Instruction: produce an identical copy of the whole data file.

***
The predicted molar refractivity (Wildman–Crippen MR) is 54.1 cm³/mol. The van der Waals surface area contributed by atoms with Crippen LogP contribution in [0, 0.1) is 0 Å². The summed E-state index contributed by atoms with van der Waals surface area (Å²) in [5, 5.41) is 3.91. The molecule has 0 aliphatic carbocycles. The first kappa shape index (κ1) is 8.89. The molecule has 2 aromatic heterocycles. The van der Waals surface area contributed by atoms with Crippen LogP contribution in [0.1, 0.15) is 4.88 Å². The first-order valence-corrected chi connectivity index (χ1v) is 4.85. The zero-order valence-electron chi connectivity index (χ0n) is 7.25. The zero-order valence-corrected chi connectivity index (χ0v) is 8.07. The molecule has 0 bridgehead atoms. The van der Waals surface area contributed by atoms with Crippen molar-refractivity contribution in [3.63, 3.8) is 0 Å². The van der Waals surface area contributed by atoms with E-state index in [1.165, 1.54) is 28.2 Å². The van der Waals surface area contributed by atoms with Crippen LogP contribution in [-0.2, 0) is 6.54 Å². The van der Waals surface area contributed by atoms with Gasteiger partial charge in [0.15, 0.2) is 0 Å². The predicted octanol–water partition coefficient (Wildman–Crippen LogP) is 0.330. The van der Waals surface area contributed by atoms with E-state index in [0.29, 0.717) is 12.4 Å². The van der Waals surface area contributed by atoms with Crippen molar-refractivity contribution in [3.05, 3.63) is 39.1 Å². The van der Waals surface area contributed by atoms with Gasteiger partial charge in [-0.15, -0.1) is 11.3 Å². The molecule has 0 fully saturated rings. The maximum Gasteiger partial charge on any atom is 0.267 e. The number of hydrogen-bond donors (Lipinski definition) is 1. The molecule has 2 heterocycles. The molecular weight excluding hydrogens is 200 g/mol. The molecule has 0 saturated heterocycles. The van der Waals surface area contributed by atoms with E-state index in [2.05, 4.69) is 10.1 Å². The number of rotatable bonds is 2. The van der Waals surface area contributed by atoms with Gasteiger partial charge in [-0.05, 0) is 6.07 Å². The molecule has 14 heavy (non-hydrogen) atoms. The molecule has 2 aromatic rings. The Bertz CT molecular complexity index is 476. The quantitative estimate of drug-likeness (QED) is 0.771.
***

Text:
The predicted molar refractivity (Wildman–Crippen MR) is 54.1 cm³/mol. The van der Waals surface area contributed by atoms with Crippen LogP contribution in [0, 0.1) is 0 Å². The summed E-state index contributed by atoms with van der Waals surface area (Å²) in [5, 5.41) is 3.91. The molecule has 0 aliphatic carbocycles. The first kappa shape index (κ1) is 8.89. The molecule has 2 aromatic heterocycles. The van der Waals surface area contributed by atoms with Crippen LogP contribution in [0.1, 0.15) is 4.88 Å². The first-order valence-corrected chi connectivity index (χ1v) is 4.85. The zero-order valence-electron chi connectivity index (χ0n) is 7.25. The zero-order valence-corrected chi connectivity index (χ0v) is 8.07. The molecule has 0 bridgehead atoms. The van der Waals surface area contributed by atoms with Crippen molar-refractivity contribution in [3.63, 3.8) is 0 Å². The van der Waals surface area contributed by atoms with E-state index in [1.165, 1.54) is 28.2 Å². The van der Waals surface area contributed by atoms with Crippen LogP contribution in [-0.2, 0) is 6.54 Å². The van der Waals surface area contributed by atoms with Gasteiger partial charge in [0.15, 0.2) is 0 Å². The predicted octanol–water partition coefficient (Wildman–Crippen LogP) is 0.330. The van der Waals surface area contributed by atoms with E-state index in [0.29, 0.717) is 12.4 Å². The van der Waals surface area contributed by atoms with Crippen molar-refractivity contribution in [3.05, 3.63) is 39.1 Å². The van der Waals surface area contributed by atoms with Gasteiger partial charge in [-0.15, -0.1) is 11.3 Å². The molecule has 0 fully saturated rings. The maximum Gasteiger partial charge on any atom is 0.267 e. The number of hydrogen-bond donors (Lipinski definition) is 1. The molecule has 2 heterocycles. The molecular weight excluding hydrogens is 200 g/mol. The molecule has 0 saturated heterocycles. The van der Waals surface area contributed by atoms with E-state index in [2.05, 4.69) is 10.1 Å². The number of rotatable bonds is 2. The van der Waals surface area contributed by atoms with Gasteiger partial charge in [-0.05, 0) is 6.07 Å². The molecule has 14 heavy (non-hydrogen) atoms. The molecule has 2 aromatic rings. The Bertz CT molecular complexity index is 476. The quantitative estimate of drug-likeness (QED) is 0.771.